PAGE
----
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Tuesday, January 03, 2012

Head-scratchers in secrecy claims for documents 30 years old

From NAA website
The National Archives Authority released Cabinet papers for two years on 1 January, as part of the transition from the 30 to 20 years secrecy rule, comprising 800 of the papers considered and discussed by the Fraser and Hawke Cabinets in 1982 and 1983. The media coverage of what was released focuses, rightly, on some of the juicy bits. What wasn't released sparks interest here.

  While a relatively small amount of information in the overall scheme of things (and about the same proportion as last year), you have to wonder whether excessive secrecy rather than legitimate well based concern about the effect of disclosure is at work here.

The titles of three documents withheld in their entirety isn't disclosed and parts of 25 others have been redacted. The "reasons" given are simply assertions of a claim for exemption under the Archives Act 1983. The NAA shorthand descriptions of two exemptions (section 33(1)(b), 33(1)(c)) leave out important elements of the exemption provision itself.

Some redactions that prompt more than the usual amount of head-scratching, bearing in mind the documents are 29-30 years old, include
  • To protect Australia’s security, defence or international relations. Six documents relate to Antactica including "Australian policy objectives in Antarctica." Then there is  "Overview of Defence counter-terrorist capability", "Australian policy towards China" and "Future Australian interest in Christmas Island".
  • Withheld because release would have a substantial adverse effect on the financial or property interests of the Australian government or a government institution. "New policy proposals 1982-1983 - Treasury" (!!) (The exemption contains a public interest test- disclosure would not, on balance, be in the public interest.)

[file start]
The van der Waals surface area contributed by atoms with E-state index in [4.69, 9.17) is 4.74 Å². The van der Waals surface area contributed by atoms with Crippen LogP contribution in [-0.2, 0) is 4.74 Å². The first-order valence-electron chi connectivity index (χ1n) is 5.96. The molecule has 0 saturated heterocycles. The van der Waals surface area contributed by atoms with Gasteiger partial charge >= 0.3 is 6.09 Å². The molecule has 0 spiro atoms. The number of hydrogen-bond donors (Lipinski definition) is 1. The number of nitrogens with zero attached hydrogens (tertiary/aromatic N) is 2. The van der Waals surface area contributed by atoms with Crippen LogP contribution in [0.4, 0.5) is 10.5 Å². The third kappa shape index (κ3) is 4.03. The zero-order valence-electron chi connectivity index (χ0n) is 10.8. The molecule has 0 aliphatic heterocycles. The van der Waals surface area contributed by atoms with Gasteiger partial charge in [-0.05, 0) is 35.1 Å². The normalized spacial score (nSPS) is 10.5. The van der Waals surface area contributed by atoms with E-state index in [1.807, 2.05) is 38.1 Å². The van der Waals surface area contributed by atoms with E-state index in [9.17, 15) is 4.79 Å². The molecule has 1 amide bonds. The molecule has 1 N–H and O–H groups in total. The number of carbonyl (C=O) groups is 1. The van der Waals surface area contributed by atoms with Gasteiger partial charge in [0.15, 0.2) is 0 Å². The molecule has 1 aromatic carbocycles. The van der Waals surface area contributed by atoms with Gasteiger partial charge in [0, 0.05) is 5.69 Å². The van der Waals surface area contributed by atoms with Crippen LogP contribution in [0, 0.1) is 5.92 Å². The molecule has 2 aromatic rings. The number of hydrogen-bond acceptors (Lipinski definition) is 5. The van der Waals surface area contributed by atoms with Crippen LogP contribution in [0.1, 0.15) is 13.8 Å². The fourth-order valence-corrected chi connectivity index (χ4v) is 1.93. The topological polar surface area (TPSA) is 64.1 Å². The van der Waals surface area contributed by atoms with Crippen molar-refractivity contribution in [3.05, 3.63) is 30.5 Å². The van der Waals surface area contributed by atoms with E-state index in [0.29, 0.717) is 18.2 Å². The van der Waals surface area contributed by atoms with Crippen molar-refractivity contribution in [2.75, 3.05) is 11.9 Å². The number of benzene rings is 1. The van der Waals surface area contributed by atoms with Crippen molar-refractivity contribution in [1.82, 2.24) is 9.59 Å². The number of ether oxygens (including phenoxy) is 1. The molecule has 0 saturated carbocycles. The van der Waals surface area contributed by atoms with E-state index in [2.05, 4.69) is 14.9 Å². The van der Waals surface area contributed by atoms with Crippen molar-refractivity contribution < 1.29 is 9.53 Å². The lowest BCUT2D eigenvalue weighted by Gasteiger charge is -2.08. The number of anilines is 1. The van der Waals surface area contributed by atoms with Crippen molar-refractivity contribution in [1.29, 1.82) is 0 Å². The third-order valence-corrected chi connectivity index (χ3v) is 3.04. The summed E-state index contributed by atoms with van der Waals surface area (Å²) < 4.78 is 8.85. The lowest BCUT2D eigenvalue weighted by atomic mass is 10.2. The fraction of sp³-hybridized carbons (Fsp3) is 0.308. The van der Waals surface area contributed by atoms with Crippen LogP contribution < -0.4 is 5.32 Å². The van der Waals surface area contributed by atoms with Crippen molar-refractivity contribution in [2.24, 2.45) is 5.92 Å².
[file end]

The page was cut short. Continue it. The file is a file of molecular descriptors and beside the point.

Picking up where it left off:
• To protect information because its release would adversely impact on the business, commercial or financial affairs of a person, organisation or undertaking." Report of Mr A F Smith on the Office of the Deputy Crown Solicitor (DCS), Perth."  (!!!!!)


  1. FelineCyclist5:36 pm

    Is there a right of review or any sort of oversight of the decisions to withhold? Does the Ombudsman have jurisdiction?

    The FOI jurisdiction demonstrates the tendency of public servants to claim 'public interest' exemptions without close consideration of whether the public interest would actually be harmed. Statements of reasons are one tool to ensure transparency and rigour in decision-making. However, if there is no compulsion or incentive to provide detailed, transparent statements of reasons, then their impact on decision-making is negligible. Hence the question - who has the oversight to ensure that the statements of reasons meaningfully reflect decision-makers' decisions, such that the statements of reasons achieve the goal of enforcing rigour in decision-making?

  2. No the Ombudsman and the Information Commissioner don't have review powers. The NAA would need to give detailed reasons if you sought access and access was denied. You could the seek internal review and review in the Administrative Appeals Tribunal-at $777 a pop, with concessions in some circumstances. Researchers no doubt have plenty of stories to tell about access issues but applications for review by the AAT are rare.